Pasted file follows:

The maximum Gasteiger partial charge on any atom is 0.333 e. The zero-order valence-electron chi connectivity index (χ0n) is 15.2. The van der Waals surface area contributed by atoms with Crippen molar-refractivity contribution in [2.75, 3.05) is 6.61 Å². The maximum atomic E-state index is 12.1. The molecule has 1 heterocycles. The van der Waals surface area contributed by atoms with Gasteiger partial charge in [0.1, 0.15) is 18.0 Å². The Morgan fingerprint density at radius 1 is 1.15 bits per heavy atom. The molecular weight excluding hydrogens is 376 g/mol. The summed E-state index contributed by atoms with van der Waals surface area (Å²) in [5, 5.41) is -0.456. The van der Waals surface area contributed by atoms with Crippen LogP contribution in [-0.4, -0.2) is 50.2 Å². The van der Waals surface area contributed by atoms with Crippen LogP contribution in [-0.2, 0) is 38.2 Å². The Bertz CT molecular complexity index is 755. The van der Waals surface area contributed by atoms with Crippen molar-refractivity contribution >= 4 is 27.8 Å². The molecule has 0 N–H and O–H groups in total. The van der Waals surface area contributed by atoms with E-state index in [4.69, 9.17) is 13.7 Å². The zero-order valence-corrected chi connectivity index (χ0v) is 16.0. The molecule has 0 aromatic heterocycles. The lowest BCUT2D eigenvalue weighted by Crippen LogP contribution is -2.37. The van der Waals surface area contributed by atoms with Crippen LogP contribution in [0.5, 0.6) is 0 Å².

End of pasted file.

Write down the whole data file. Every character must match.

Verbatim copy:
The maximum Gasteiger partial charge on any atom is 0.333 e. The zero-order valence-electron chi connectivity index (χ0n) is 15.2. The van der Waals surface area contributed by atoms with Crippen molar-refractivity contribution in [2.75, 3.05) is 6.61 Å². The maximum atomic E-state index is 12.1. The molecule has 1 heterocycles. The van der Waals surface area contributed by atoms with Gasteiger partial charge in [0.1, 0.15) is 18.0 Å². The Morgan fingerprint density at radius 1 is 1.15 bits per heavy atom. The molecular weight excluding hydrogens is 376 g/mol. The summed E-state index contributed by atoms with van der Waals surface area (Å²) in [5, 5.41) is -0.456. The van der Waals surface area contributed by atoms with Crippen LogP contribution in [-0.4, -0.2) is 50.2 Å². The van der Waals surface area contributed by atoms with Crippen LogP contribution in [-0.2, 0) is 38.2 Å². The Bertz CT molecular complexity index is 755. The van der Waals surface area contributed by atoms with Crippen molar-refractivity contribution >= 4 is 27.8 Å². The molecule has 0 N–H and O–H groups in total. The van der Waals surface area contributed by atoms with E-state index in [4.69, 9.17) is 13.7 Å². The zero-order valence-corrected chi connectivity index (χ0v) is 16.0. The molecule has 0 aromatic heterocycles. The lowest BCUT2D eigenvalue weighted by Crippen LogP contribution is -2.37. The van der Waals surface area contributed by atoms with Crippen LogP contribution in [0.5, 0.6) is 0 Å².